USA Basketball Veterans Sylvia Fowles and Nneka Ogwumike Excited to be Back on the Court
As the world begins to cautiously move forward with hopes of eventually putting the COVID-19 pandemic in the rearview mirror, so too does the USA Basketball Women’s National Team. The squad has congregated this week in Columbia, South Carolina, for its first training camp of 2021, with one eye on winning a seventh-consecutive Olympic gold medal at this summer’s Tokyo Games and the other on putting the disappointment of a lost 2020 in the past.
“I was looking forward to this camp and seeing all the girls again,” center Sylvia Fowles said. “We just have to have the right attitude and positive mindset that we’re going to make the best of whatever time we have together.”
The team settled in at its hotel Monday night as players prepared to “get the band back together” for the camp, which will be held Feb. 4-7 at the University of South Carolina. It’s been a long process just to get to this point. Players attending the camp had to come up negative on three separate COVID-19 tests to make the trip to Columbia, with additional protocols in place at the camp to guard against any outbreaks during the time that players and staff are together.
Guardedly optimistic about the process of restarting the march towards Tokyo, Fowles said, “You definitely get that urge that this thing is starting to ramp back up, and that is a good feeling.”
Another member of the USA frontcourt, forward Nneka Ogwumike, also is excited to be donning the red, white and blue with her teammates. For her, the layoff from national team involvement has been about maintaining her readiness for the hoped-for trip to Tokyo, even though it has been delayed for a year.
“The last time we were together as Team USA was last February, so for us to pick back up now provides a lot of comfort but also a lot of hope that things are slowly getting back to normal,” she said. “After 2020, nothing really surprises me anymore. My perspective is just to stay ready no matter what happens.”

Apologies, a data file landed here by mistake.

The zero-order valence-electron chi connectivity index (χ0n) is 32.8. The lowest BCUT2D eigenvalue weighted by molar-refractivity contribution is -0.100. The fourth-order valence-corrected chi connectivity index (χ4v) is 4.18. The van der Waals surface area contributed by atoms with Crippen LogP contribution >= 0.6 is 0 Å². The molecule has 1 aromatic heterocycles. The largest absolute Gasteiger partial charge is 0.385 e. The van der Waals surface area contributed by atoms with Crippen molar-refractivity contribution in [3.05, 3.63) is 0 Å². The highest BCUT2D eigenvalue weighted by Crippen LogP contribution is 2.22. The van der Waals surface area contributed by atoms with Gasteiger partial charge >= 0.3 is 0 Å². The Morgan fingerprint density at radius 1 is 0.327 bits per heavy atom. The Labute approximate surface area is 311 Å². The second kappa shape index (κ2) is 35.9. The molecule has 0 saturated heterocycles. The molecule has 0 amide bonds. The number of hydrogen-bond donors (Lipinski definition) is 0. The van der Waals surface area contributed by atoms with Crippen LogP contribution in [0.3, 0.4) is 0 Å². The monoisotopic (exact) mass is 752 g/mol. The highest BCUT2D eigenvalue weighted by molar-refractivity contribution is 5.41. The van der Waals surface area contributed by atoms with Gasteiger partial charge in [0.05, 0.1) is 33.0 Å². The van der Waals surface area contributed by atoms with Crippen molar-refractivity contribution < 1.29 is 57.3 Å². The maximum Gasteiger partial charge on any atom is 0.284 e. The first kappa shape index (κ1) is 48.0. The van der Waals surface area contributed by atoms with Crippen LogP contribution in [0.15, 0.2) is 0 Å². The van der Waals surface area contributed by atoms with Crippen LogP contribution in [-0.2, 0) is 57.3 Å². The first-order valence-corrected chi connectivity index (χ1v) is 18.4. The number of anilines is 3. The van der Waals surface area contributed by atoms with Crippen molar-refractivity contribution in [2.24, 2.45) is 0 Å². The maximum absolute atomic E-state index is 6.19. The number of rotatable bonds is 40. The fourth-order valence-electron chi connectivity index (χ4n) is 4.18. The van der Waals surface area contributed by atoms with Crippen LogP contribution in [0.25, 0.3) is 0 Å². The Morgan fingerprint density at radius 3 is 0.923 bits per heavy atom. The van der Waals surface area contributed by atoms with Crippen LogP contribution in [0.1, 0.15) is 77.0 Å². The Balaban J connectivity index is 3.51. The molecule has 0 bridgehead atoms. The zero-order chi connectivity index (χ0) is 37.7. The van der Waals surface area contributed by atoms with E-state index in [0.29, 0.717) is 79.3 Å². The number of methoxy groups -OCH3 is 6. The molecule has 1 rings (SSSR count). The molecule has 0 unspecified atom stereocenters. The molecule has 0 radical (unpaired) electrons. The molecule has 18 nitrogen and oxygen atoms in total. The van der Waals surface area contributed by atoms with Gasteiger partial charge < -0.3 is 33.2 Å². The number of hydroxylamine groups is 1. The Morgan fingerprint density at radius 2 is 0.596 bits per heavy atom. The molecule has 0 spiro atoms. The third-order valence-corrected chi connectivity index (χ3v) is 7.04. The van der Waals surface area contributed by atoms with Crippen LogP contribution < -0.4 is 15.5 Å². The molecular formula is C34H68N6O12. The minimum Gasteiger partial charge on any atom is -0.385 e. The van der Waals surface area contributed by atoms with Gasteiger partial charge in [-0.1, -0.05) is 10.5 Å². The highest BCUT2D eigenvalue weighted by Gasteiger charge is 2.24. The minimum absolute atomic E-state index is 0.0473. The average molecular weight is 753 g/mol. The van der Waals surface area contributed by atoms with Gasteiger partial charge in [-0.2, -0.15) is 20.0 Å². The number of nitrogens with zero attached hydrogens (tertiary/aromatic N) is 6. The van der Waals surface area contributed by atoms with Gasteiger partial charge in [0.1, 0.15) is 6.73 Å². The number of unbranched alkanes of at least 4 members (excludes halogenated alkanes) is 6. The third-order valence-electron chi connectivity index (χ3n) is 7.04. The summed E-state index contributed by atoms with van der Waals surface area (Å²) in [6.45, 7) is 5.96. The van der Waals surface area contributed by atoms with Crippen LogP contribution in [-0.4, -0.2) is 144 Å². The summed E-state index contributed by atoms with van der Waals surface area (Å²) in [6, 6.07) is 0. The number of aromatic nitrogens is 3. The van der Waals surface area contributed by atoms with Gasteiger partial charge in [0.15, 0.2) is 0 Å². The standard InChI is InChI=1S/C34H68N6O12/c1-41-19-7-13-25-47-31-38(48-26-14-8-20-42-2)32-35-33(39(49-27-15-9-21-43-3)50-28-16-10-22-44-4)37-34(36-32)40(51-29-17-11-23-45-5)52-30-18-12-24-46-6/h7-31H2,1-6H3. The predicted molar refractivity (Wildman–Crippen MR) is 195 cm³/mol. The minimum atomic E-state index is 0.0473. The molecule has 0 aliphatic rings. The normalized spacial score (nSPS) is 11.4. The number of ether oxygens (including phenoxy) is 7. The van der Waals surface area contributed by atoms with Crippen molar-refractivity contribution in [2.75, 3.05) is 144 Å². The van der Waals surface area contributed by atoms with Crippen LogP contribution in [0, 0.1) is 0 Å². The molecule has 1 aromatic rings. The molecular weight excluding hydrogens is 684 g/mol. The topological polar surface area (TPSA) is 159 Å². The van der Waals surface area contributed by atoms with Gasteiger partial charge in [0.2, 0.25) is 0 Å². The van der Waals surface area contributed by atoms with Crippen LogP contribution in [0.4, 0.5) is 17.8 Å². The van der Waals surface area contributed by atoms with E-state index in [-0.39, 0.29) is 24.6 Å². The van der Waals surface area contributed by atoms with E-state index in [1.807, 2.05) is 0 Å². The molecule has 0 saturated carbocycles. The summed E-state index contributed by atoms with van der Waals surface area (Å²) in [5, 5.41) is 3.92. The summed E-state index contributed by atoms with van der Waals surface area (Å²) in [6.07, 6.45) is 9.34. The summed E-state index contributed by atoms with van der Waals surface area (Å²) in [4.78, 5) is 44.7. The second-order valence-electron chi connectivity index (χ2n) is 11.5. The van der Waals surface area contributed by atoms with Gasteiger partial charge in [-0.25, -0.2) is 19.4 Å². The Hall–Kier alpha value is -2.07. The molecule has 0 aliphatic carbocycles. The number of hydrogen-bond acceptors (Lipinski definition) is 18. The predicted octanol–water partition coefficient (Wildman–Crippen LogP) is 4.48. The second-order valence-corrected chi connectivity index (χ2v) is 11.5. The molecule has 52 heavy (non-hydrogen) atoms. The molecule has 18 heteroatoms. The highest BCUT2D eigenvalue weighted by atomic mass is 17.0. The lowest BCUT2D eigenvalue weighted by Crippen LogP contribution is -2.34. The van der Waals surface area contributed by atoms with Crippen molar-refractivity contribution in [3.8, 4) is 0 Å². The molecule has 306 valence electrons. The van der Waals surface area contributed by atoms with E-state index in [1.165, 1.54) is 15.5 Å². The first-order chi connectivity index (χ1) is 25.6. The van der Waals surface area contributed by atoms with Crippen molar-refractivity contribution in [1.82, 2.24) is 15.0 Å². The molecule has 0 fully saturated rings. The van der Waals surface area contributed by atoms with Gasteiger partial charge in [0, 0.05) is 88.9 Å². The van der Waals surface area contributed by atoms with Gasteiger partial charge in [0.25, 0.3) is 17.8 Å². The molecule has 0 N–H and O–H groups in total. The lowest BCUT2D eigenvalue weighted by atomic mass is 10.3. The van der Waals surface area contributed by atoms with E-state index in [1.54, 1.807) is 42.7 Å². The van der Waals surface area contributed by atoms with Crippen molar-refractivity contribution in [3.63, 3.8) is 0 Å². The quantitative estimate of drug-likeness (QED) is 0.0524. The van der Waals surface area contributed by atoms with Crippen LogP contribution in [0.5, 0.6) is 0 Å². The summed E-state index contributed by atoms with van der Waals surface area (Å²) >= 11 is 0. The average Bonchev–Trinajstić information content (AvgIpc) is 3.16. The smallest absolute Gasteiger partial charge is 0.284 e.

Unlike Fowles, who seeks her fourth Olympic gold medal with the U.S., Ogwumike, a two-time FIBA World Cup gold medalist, is in search of her first trip to the top of the Olympic medal stand with her USA teammates. Since her last on-court action as a member of the Los Angeles Sparks in the WNBA “wubble” at the IMG Academy in Bradenton, Florida, this past summer, Ogwumike largely has been working out on her own. The training camp offers a chance to get back on the court playing the game she loves.
“I’m excited to be in a team setting. It’s nice to be doing something with teammates, doing something that we’re used to doing, developing camaraderie and chemistry,” she said. “It’s just fun to be at camp, and I am excited about this one.”
While Ogwumike got in as close to a full season as possible with the Sparks during the WNBA bubble, Fowles saw her 2020 campaign with the Minnesota Lynx cut short by a right calf injury suffered in August. Her training regimen in the time since has been focused on rehabbing her calf and building overall strength. The camp provides her the opportunity to put the calf to work in an on-court setting for the first time in several months.
“I had to start from scratch, just rehabbing and rehabbing with very basic training,” she said. “I had to forgo practice and anything on the court, but the calf is doing great now, and it’s going to be fun for me to be back on the court.”
While Fowles and Ogwumike share in their excitedness to be resuming on-court duties with USA Basketball, their perspectives differ in their concerns that 2021 could still turn out to be another 2020. In no small part due to their differences in age — Fowles is 35, Ogwumike 30 — the former feels a greater urgency to see that Tokyo 2021 doesn’t turn into Tokyo 2022, or is canceled altogether.
“Gold medal No. 4 is something I definitely want to cross off the bucket list, and there is a fear that I may not be able to accomplish that because I am getting older,” Fowles said. “Losing a year is a big deal for someone that has been around as long as I have, and there is a fear that the Olympics could be postponed again. You don’t want to go through the process again only to be held back.”
While Ogwumike admits it was a disappointment to put in the preparation for Tokyo 2020 only to have the games postponed, she takes the one-year delay of a hoped-for Olympic debut in stride.
“While the Olympics were not going to happen in 2020, it wasn’t going to be canceled,” she said. “It gave me the perspective that we face challenges and obstacles. I had to keep in mind the goal to be selected for a team that was going for a gold medal — but just not when I initially expected.”
Both players are more than ready to begin the process this week and looking forward to seeing their USA teammates once again and sharing the dream of working toward Olympic glory together.
“This camp is an opportunity to build on the last time that we met, and that’s something I’m excited about,” Ogwumike said.
Tom Carothers is a freelance contributor to USAB.com on behalf of Red Line Editorial, Inc.